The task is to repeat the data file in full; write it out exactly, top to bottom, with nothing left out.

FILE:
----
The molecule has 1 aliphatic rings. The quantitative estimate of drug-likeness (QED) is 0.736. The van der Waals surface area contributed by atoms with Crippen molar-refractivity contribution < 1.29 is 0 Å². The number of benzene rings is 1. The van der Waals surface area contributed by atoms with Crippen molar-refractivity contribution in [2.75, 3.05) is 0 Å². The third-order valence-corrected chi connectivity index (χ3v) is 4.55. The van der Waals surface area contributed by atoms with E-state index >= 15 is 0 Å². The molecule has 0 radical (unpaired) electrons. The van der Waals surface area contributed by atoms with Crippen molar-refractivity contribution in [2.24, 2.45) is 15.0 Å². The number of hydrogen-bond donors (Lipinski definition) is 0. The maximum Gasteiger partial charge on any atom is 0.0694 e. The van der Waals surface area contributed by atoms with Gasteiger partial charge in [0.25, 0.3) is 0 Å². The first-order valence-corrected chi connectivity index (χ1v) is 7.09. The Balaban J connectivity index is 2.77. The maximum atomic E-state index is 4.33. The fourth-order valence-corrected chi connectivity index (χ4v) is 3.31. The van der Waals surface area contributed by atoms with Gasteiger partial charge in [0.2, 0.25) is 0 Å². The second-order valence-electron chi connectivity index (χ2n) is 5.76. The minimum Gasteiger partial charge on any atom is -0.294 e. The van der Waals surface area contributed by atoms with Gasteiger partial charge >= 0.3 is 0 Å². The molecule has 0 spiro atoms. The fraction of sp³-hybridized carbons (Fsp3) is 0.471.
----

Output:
The molecule has 1 aliphatic rings. The quantitative estimate of drug-likeness (QED) is 0.736. The van der Waals surface area contributed by atoms with Crippen molar-refractivity contribution < 1.29 is 0 Å². The number of benzene rings is 1. The van der Waals surface area contributed by atoms with Crippen molar-refractivity contribution in [2.75, 3.05) is 0 Å². The third-order valence-corrected chi connectivity index (χ3v) is 4.55. The van der Waals surface area contributed by atoms with E-state index >= 15 is 0 Å². The molecule has 0 radical (unpaired) electrons. The van der Waals surface area contributed by atoms with Crippen molar-refractivity contribution in [2.24, 2.45) is 15.0 Å². The number of hydrogen-bond donors (Lipinski definition) is 0. The maximum Gasteiger partial charge on any atom is 0.0694 e. The van der Waals surface area contributed by atoms with Gasteiger partial charge in [0.25, 0.3) is 0 Å². The first-order valence-corrected chi connectivity index (χ1v) is 7.09. The Balaban J connectivity index is 2.77. The maximum atomic E-state index is 4.33. The fourth-order valence-corrected chi connectivity index (χ4v) is 3.31. The van der Waals surface area contributed by atoms with Gasteiger partial charge in [0.2, 0.25) is 0 Å². The second-order valence-electron chi connectivity index (χ2n) is 5.76. The minimum Gasteiger partial charge on any atom is -0.294 e. The van der Waals surface area contributed by atoms with Gasteiger partial charge >= 0.3 is 0 Å². The molecule has 0 spiro atoms. The fraction of sp³-hybridized carbons (Fsp3) is 0.471.